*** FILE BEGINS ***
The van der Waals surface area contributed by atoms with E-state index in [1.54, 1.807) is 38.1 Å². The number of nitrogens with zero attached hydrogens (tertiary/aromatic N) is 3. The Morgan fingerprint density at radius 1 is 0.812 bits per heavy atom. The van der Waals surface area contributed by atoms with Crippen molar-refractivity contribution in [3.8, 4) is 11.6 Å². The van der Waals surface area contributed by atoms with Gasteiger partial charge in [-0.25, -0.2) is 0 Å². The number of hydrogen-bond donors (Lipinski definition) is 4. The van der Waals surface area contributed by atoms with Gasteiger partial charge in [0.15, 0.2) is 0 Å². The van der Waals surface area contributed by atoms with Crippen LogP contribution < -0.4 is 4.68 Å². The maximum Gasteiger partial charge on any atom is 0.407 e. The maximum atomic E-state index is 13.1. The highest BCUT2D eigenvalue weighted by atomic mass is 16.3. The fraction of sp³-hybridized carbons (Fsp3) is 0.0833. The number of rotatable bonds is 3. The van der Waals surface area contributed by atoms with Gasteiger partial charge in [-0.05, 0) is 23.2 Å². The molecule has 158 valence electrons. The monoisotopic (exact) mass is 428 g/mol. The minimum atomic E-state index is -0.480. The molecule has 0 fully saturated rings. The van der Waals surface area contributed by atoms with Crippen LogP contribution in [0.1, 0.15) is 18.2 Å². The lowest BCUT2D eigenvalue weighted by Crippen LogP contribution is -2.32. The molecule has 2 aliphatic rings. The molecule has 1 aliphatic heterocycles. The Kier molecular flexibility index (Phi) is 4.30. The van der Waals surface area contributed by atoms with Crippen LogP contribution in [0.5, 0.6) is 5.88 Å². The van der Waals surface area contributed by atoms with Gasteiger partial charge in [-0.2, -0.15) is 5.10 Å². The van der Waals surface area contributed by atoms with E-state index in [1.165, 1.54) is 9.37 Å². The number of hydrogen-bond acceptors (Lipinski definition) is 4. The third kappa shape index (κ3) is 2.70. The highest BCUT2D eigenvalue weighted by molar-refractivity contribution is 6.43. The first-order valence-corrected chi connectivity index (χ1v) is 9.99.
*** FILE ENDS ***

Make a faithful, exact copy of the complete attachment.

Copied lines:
The van der Waals surface area contributed by atoms with E-state index in [1.54, 1.807) is 38.1 Å². The number of nitrogens with zero attached hydrogens (tertiary/aromatic N) is 3. The Morgan fingerprint density at radius 1 is 0.812 bits per heavy atom. The van der Waals surface area contributed by atoms with Crippen molar-refractivity contribution in [3.8, 4) is 11.6 Å². The van der Waals surface area contributed by atoms with Gasteiger partial charge in [-0.25, -0.2) is 0 Å². The number of hydrogen-bond donors (Lipinski definition) is 4. The van der Waals surface area contributed by atoms with Gasteiger partial charge in [0.15, 0.2) is 0 Å². The van der Waals surface area contributed by atoms with Crippen LogP contribution < -0.4 is 4.68 Å². The maximum Gasteiger partial charge on any atom is 0.407 e. The maximum atomic E-state index is 13.1. The highest BCUT2D eigenvalue weighted by atomic mass is 16.3. The fraction of sp³-hybridized carbons (Fsp3) is 0.0833. The number of rotatable bonds is 3. The van der Waals surface area contributed by atoms with Gasteiger partial charge in [-0.05, 0) is 23.2 Å². The molecule has 158 valence electrons. The monoisotopic (exact) mass is 428 g/mol. The minimum atomic E-state index is -0.480. The molecule has 0 fully saturated rings. The van der Waals surface area contributed by atoms with Crippen LogP contribution in [0.1, 0.15) is 18.2 Å². The lowest BCUT2D eigenvalue weighted by Crippen LogP contribution is -2.32. The molecule has 2 aliphatic rings. The molecule has 1 aliphatic heterocycles. The Kier molecular flexibility index (Phi) is 4.30. The van der Waals surface area contributed by atoms with Crippen LogP contribution in [0.5, 0.6) is 5.88 Å². The van der Waals surface area contributed by atoms with Gasteiger partial charge in [-0.2, -0.15) is 5.10 Å². The van der Waals surface area contributed by atoms with E-state index in [1.165, 1.54) is 9.37 Å². The number of hydrogen-bond acceptors (Lipinski definition) is 4. The third kappa shape index (κ3) is 2.70. The highest BCUT2D eigenvalue weighted by molar-refractivity contribution is 6.43. The first-order valence-corrected chi connectivity index (χ1v) is 9.99.